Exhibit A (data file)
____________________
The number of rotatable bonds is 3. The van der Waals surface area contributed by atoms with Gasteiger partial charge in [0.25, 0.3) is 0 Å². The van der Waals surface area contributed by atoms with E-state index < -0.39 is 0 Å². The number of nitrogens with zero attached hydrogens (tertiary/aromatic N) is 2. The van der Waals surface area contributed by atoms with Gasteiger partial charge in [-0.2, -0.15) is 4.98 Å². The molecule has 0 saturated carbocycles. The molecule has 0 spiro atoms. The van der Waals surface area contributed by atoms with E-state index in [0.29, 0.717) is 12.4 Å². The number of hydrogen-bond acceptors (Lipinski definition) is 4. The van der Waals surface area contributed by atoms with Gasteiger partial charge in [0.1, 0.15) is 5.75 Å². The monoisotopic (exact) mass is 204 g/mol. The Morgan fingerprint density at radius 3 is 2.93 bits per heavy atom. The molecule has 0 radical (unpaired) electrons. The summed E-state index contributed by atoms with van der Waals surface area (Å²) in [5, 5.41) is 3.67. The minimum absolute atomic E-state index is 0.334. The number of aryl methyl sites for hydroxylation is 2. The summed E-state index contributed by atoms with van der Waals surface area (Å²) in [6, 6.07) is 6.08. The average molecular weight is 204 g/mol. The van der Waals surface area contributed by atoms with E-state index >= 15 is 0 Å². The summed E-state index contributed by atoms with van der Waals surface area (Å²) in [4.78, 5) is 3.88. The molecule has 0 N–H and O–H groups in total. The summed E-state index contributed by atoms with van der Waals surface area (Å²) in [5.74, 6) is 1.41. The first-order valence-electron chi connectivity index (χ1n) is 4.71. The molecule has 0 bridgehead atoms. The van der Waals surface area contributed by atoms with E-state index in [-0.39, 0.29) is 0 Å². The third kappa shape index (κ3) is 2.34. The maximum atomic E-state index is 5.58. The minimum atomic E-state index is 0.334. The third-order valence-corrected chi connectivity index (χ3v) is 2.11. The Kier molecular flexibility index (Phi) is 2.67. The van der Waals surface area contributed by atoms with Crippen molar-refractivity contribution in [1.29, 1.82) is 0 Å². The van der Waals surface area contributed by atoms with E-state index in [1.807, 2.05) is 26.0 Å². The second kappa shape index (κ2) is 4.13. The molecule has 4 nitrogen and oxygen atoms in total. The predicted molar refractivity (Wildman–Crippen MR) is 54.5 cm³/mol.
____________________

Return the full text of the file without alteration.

The number of rotatable bonds is 3. The van der Waals surface area contributed by atoms with Gasteiger partial charge in [0.25, 0.3) is 0 Å². The van der Waals surface area contributed by atoms with E-state index < -0.39 is 0 Å². The number of nitrogens with zero attached hydrogens (tertiary/aromatic N) is 2. The van der Waals surface area contributed by atoms with Gasteiger partial charge in [-0.2, -0.15) is 4.98 Å². The molecule has 0 saturated carbocycles. The molecule has 0 spiro atoms. The van der Waals surface area contributed by atoms with E-state index in [0.29, 0.717) is 12.4 Å². The number of hydrogen-bond acceptors (Lipinski definition) is 4. The van der Waals surface area contributed by atoms with Gasteiger partial charge in [0.1, 0.15) is 5.75 Å². The monoisotopic (exact) mass is 204 g/mol. The Morgan fingerprint density at radius 3 is 2.93 bits per heavy atom. The molecule has 0 radical (unpaired) electrons. The summed E-state index contributed by atoms with van der Waals surface area (Å²) in [5, 5.41) is 3.67. The minimum absolute atomic E-state index is 0.334. The number of aryl methyl sites for hydroxylation is 2. The summed E-state index contributed by atoms with van der Waals surface area (Å²) in [6, 6.07) is 6.08. The average molecular weight is 204 g/mol. The van der Waals surface area contributed by atoms with E-state index >= 15 is 0 Å². The summed E-state index contributed by atoms with van der Waals surface area (Å²) in [4.78, 5) is 3.88. The molecule has 0 N–H and O–H groups in total. The summed E-state index contributed by atoms with van der Waals surface area (Å²) in [5.74, 6) is 1.41. The first-order valence-electron chi connectivity index (χ1n) is 4.71. The molecule has 0 bridgehead atoms. The van der Waals surface area contributed by atoms with E-state index in [-0.39, 0.29) is 0 Å². The third kappa shape index (κ3) is 2.34. The maximum atomic E-state index is 5.58. The minimum atomic E-state index is 0.334. The third-order valence-corrected chi connectivity index (χ3v) is 2.11. The Kier molecular flexibility index (Phi) is 2.67. The van der Waals surface area contributed by atoms with Crippen molar-refractivity contribution in [1.29, 1.82) is 0 Å². The van der Waals surface area contributed by atoms with E-state index in [1.807, 2.05) is 26.0 Å². The second kappa shape index (κ2) is 4.13. The molecule has 4 nitrogen and oxygen atoms in total. The predicted molar refractivity (Wildman–Crippen MR) is 54.5 cm³/mol.